>
> I don't like this practise, because you certainly don't want to always
> incorprocate all commits of one release branch into an other.
>
> Just think about a hackish bug fix needed to be added in a former
> release, and in a newer release the problem has been solved in a
> completely different way, and now, if you have bad luck, the former
> release branch merges without conflicts into the new one, now getting
> the hackish fix into the new release, which might be even harmful.

Agree, although I think this is less of an issue in practice because we
enforce code reviews for all commits, including 'merge' commits, even if
the merge was 100% automatic (hence we have PRs for '1.5-for-1.6'
branches once in a while). These 'workarounds' are spotted easily during
this process.

Next to that, chances are fairly low a 'hack' won't in any way conflict
with a 'proper fix', since they tend to touch (a portion of) the same
code most of the time (except in build systems maybe). Using
'git-imerge' helps here quite a bit as well, since the conflicts aren't
buried between 100s of unrelated changes (like what git-merge does).

> IMHO using cherry picking in this case is a lot better manageable.

Yet it has a (IMHO) major drawback: it requires a system next to VCS
(issue tracker or alike) to make sure all fixes are propagated to all
applicable versions, which all too often results in (human) error. "Hey,
we reported this against 1.6.3, and it was fixed in 1.6.4, but now we
upgraded to 1.7.3 which was released after 1.6.4 and the bug is back" is
no good PR.

Anyway, it's not like I intend to push GHC development/maintenance in
any specific direction at all, just wanted to provide some experience
report :-)

Regards,

Nicolas


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Tentative high-level plans for 7.10.1

John Lato-2
In reply to this post by Johan Tibell-2
On Mon, Oct 6, 2014 at 5:38 PM, Johan Tibell <johan.tibell at gmail.com> wrote:

> On Mon, Oct 6, 2014 at 11:28 AM, Herbert Valerio Riedel <
> hvriedel at gmail.com> wrote:
>
>> On 2014-10-06 at 11:03:19 +0200, p.k.f.holzenspies at utwente.nl wrote:
>> > The danger, of course, is that people aren't very enthusiastic about
>> > bug-fixing older versions of a compiler, but for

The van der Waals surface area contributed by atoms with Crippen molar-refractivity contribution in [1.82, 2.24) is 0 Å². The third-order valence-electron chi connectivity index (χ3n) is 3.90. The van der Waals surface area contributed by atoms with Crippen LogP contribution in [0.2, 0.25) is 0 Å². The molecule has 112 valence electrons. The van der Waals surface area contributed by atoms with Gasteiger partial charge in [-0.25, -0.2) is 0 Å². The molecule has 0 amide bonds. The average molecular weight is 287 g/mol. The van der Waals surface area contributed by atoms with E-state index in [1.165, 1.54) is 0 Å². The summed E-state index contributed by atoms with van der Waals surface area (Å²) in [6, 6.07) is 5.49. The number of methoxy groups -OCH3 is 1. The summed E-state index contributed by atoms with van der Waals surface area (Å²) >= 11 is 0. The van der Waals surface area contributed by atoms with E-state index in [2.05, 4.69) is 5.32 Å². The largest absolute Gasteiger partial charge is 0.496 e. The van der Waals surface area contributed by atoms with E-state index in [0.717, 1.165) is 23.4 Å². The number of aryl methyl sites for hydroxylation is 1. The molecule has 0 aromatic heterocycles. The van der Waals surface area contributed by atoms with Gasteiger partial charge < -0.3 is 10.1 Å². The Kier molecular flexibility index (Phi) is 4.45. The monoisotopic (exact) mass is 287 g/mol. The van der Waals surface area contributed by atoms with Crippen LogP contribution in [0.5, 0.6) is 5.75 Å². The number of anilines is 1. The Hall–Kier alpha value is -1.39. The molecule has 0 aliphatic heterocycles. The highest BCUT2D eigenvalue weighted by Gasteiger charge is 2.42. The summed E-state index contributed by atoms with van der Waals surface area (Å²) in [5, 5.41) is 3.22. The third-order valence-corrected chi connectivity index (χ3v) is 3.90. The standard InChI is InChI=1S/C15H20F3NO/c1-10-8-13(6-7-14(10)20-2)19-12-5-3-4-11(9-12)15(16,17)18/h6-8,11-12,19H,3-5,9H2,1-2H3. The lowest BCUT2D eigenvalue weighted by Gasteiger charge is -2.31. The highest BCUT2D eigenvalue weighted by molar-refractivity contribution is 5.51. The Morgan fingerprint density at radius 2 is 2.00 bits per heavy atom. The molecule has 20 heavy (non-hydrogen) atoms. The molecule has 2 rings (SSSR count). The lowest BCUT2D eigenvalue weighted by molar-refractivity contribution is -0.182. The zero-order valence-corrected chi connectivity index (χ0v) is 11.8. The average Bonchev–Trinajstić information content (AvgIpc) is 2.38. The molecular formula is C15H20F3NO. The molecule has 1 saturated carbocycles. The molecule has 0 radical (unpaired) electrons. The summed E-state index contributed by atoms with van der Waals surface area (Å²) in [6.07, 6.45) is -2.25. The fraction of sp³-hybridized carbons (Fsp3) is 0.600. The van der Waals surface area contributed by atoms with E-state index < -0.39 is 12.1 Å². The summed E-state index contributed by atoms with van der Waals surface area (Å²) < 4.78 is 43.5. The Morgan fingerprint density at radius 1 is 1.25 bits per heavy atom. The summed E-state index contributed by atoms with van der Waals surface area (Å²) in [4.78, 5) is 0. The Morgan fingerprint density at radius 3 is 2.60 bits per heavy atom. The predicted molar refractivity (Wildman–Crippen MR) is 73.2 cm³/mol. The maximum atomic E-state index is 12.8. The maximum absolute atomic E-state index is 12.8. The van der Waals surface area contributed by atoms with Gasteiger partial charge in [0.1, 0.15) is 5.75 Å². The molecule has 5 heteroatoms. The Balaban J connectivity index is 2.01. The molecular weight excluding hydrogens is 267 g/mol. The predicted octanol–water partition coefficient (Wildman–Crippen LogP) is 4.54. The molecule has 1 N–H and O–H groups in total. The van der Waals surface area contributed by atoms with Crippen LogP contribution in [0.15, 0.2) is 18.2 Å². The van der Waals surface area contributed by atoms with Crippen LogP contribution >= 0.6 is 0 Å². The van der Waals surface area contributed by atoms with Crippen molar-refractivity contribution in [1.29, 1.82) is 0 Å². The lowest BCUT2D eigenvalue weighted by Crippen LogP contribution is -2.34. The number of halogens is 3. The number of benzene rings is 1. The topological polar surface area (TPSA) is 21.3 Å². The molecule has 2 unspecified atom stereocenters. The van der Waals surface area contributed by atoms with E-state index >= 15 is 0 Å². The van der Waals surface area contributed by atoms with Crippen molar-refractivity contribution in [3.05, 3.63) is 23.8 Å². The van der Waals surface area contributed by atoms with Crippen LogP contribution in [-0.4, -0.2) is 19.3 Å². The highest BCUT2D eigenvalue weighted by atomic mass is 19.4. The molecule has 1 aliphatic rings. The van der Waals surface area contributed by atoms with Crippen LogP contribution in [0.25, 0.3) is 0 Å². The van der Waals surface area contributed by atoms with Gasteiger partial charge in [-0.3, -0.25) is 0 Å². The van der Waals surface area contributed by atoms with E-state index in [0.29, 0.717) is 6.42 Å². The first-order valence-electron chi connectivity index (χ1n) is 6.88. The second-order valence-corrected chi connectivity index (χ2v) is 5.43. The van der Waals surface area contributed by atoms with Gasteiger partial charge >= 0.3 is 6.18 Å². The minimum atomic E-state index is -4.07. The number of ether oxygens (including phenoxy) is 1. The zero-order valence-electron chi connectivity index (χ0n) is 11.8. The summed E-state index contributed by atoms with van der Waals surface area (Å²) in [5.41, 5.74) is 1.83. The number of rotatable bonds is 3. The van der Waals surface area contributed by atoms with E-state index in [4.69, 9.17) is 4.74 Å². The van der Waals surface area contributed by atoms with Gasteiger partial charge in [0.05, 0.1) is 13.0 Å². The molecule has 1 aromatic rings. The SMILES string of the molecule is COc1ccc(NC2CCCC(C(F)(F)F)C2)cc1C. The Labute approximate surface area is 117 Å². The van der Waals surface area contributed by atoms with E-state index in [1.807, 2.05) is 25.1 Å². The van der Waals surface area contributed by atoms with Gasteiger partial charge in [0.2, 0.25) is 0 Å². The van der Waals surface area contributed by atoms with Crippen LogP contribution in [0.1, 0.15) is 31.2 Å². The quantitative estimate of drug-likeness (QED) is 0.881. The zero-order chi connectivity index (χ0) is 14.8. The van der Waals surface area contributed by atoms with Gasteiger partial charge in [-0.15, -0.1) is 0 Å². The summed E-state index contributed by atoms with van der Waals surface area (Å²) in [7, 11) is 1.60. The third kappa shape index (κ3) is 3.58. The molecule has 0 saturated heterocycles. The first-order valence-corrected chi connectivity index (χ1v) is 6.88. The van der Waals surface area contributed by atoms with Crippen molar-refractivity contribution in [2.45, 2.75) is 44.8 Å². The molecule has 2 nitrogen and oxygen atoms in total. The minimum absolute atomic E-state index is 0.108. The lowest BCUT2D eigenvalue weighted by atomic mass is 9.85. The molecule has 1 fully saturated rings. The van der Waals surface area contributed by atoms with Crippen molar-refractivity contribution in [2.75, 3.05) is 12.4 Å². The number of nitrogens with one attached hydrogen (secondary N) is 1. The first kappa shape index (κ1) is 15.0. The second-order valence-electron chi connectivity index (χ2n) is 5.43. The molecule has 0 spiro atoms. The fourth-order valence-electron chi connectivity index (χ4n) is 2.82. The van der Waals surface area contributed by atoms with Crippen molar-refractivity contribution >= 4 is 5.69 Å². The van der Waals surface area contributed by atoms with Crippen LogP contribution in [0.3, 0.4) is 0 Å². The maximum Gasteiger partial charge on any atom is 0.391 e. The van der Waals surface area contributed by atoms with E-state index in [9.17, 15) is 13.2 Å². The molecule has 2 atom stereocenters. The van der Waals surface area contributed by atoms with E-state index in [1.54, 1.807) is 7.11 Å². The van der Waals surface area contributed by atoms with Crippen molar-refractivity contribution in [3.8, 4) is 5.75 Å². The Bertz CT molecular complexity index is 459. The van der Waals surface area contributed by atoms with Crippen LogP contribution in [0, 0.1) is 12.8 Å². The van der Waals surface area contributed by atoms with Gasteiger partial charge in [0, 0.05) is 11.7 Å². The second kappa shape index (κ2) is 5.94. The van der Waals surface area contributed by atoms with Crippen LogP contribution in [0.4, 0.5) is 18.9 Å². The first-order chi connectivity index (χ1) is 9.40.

>> > language/compiler-uptake, this might actually be a Better Way.
>>
>> Maybe some of the commercial GHC users might be interested in donating
>> the manpower to maintain older GHC versions. It's mostly a
>> time-consuming QA & auditing process to maintain old GHCs.
>>
>
> What can we do to make that process cheaper? In particular, which are the
> manual steps in making a new GHC release today?
>

I would very much like to know this as well.  For ghc-7.8.3 there were a
number of people volunteering manpower to finish up the release, but to the
best of my knowledge those offers weren't taken up, which makes me think
that the extra overhead for coordinating more people would outweigh any
gains.  From the outside, it appears that the process/workflow could use
some improvement, perhaps in ways that would make it simpler to divide up
the workload.

John L.
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Tentative high-level plans for 7.10.1

Austin Seipp-5
The steps for making a GHC release are here:
https://ghc.haskell.org/trac/ghc/wiki/MakingReleases

So, for the record, making a release is not *that* arduous, but it
does take time. On average it will take me about 1 day or so to go
from absolutely-nothing to release announcement:

 1. Bump version, update configure.ac, tag.
 2. Build source tarball (this requires 1 build, but can be done very quickly).
 3. Make N binary builds for each platform (the most time consuming
part, as this requires heavy optimizations in the builds).
 4. Upload documentation for all libraries.